David Hockney (b. 1937) is widely considered to be one of the most influential artists of the 20th century, as well as an important contributor to British Pop art. Working in a variety of media as a painter, draftsman, and stage set designer, Hockney is a prolific and experimental printmaker, who started producing prints early in his career, working mainly in etching and lithography. The most recognizable Hockney themes include portraits of family, friends, and lovers; photocollages and photomontages he called “joiners” from the 1980s; homosexual imagery; and Los Angeles-inspired scenes.

Born in Bradford, UK, he studied at the Royal College of Art in London, and while still a student was asked to participate in the Young Contemporaries exhibition that marked the arrival of British Pop art. His works displayed expressionist elements, literary references, and the strong influence of Picasso.

Throughout the sixties he was represented by the influential art dealer John Kasmin, and later that decade moved to Los Angeles, CA where he would paint his famous swimming pool paintings. In addition to painting, Hockney made numerous prints, drawings, unique photo collages, and designed sets for the Royal Court Theater, La Scala, and the Metropolitan Opera in New York.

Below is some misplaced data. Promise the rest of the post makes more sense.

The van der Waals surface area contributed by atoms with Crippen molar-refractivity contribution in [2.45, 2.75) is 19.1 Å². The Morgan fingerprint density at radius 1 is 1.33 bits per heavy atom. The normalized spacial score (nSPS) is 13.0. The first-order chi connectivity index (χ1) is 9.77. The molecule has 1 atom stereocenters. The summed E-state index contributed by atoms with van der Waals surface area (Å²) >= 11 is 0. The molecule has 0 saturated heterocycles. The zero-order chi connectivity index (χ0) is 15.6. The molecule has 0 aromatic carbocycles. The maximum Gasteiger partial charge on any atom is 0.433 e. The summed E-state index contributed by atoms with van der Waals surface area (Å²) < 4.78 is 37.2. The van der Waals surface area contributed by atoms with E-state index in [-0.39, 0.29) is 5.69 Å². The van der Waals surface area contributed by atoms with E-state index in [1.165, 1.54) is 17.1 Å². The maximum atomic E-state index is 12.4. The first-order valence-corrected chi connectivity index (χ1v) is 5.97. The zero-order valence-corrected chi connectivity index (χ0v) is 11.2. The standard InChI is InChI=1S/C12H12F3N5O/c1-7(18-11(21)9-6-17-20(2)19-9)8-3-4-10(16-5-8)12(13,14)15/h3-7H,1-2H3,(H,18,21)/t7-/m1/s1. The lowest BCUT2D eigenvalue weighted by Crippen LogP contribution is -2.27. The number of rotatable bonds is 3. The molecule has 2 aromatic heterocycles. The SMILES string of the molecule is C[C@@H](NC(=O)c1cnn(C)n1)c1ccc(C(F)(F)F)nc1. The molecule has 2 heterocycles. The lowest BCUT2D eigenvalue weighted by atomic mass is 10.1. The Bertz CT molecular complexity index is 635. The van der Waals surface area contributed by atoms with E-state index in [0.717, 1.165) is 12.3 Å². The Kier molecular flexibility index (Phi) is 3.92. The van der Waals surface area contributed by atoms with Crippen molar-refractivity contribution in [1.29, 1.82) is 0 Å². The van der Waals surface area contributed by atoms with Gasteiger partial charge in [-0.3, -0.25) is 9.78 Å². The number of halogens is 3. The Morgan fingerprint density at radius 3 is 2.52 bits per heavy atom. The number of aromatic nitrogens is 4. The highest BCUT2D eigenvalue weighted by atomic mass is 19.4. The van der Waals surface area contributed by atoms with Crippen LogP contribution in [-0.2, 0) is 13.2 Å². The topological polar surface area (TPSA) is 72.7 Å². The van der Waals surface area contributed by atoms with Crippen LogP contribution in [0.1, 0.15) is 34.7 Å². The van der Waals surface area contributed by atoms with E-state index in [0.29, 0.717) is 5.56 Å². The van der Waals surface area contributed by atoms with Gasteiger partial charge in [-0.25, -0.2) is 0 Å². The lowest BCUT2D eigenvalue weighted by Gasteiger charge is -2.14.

In 2006, Hockney’s portraits were the subject of major exhibitions at the Museum of Fine Arts Boston, and the Los Angeles County Museum of Art (LACMA). Prior retrospective exhibitions had been exhibited at the Metropolitan Museum in New York, the Tate Gallery in London, the Museum of Modern Art in Tokyo, and Musee des Arts Decoratifs, Paris. In 2005, Mary Ryan Gallery held a survey of Hockney’s Pools, created between 1978 and 1980.